How Does Page Speed Affect SEO?
Page speed is one of those facets of web development that we tend to forget until we’re frustrated waiting for a page we need to finish loading. Somehow, even a 404 error seems less infuriating than watching a progress bar slowly crawl across the screen. In terms of SEO however, page speed can mean the difference between page 1 and oblivion in terms of SERP rank. All your efforts to deliver compelling content and earn backlinks will get you nowhere if your page speed frustrates users and obstructs search engine bots.
What is Page Speed?
Page speed is essentially the amount of time it takes your webpage content to load for a user, including images, text, hyperlinks and more. Page speed and site speed may seem like the same thing, but they are different. Site speed refers to the amount of time it takes your site to load as a user browses through it. Site speed concerns removing obstacle to conversions so that users transition to client through shopping carts and contact forms effortlessly.
Just like backlinks and content, web page speed is another factor in the ranking algorithm used by Google. If a page is takes too long to load, it will negatively affect the crawl budget for your site because it reduces the number of pages a bot can crawl in a given time period. On top of this, pages with long load times can lead to higher bounce rates since people may get frustrated and leave your website. This will hurt your site in the long-run as the bounce rate affects your ranking as well.
How Can I Improve My Page Speed?
Improve Browser Caching
Tools like YSlow allow you to see if your current cache has a set expiration date and can give you options to change expiration dates. This allows you to have the cache stored for a longer period, which delivers increased page speed to the user . Most of the time, if your design doesn’t change frequently, one year is a good amount of time before the cache expires. However, websites that are constantly changing, like forums or ecommerce pages, should refresh their cache sooner to display the most accurate content to their visitors.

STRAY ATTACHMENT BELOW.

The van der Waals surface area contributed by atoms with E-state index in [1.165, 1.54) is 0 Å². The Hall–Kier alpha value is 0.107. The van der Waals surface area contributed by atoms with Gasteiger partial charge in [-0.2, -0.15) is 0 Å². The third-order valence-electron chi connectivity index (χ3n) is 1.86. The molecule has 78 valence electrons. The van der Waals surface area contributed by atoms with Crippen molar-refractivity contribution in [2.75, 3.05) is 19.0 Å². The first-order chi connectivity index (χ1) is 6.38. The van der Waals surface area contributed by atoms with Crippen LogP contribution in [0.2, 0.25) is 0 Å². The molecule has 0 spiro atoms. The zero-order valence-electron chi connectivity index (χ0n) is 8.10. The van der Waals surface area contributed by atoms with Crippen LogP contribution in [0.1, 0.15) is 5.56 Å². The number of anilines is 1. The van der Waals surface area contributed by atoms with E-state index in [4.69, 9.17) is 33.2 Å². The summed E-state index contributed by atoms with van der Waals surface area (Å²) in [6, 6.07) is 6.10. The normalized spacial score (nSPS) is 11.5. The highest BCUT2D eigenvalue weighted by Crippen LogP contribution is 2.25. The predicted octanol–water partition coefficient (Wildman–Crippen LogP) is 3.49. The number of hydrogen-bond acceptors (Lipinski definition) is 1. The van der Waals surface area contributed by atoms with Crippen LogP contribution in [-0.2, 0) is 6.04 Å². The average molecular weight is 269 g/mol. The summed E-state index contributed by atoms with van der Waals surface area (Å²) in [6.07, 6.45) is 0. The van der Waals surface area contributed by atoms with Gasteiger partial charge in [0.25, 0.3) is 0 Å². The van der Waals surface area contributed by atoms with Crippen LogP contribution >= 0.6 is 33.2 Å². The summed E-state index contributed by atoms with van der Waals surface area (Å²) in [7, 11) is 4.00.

Large images left uncompressed can slow down your page speed significantly. To counter this, make sure you compress images for the web into either PNG or JPG format. PNG is better for images with less than 16 colors (logos), while JPG is better for photographs. Most image editing software has this ability, and it may be a good idea to create image templates for buttons or icons that are used frequently on your website. Using CSS sprites, you can combine images to load at the same time, rather than one by one.
Compress Your Files
Reduce Page Redirects
The more redirect chains you have for a page, the longer it will take to load the final webpage. This is because the HTTP request-response cycle has to complete every time a redirect is placed, so the more redirects you have, the more cycles the user must wait through. Try to keep redirect chains minimal to reduce slow loading speeds.
Utilize a Content Distribution Network
CDN’s or content distribution networks are servers that are located all over the world that can store your website information. This way, users that are closer to the CDN server rather than the host server will get their data from there. This allows for better page loading speed as the ping and download speeds would be faster. For webpages that are only for certain regions (say a law firm webpage or a Bakery), this may not be necessary.
Using these techniques will help improve your page speed and improve your user experience. Search Engine Algorithms are designed to measure the quality of your site for users, so improving the experience for users will help your rank.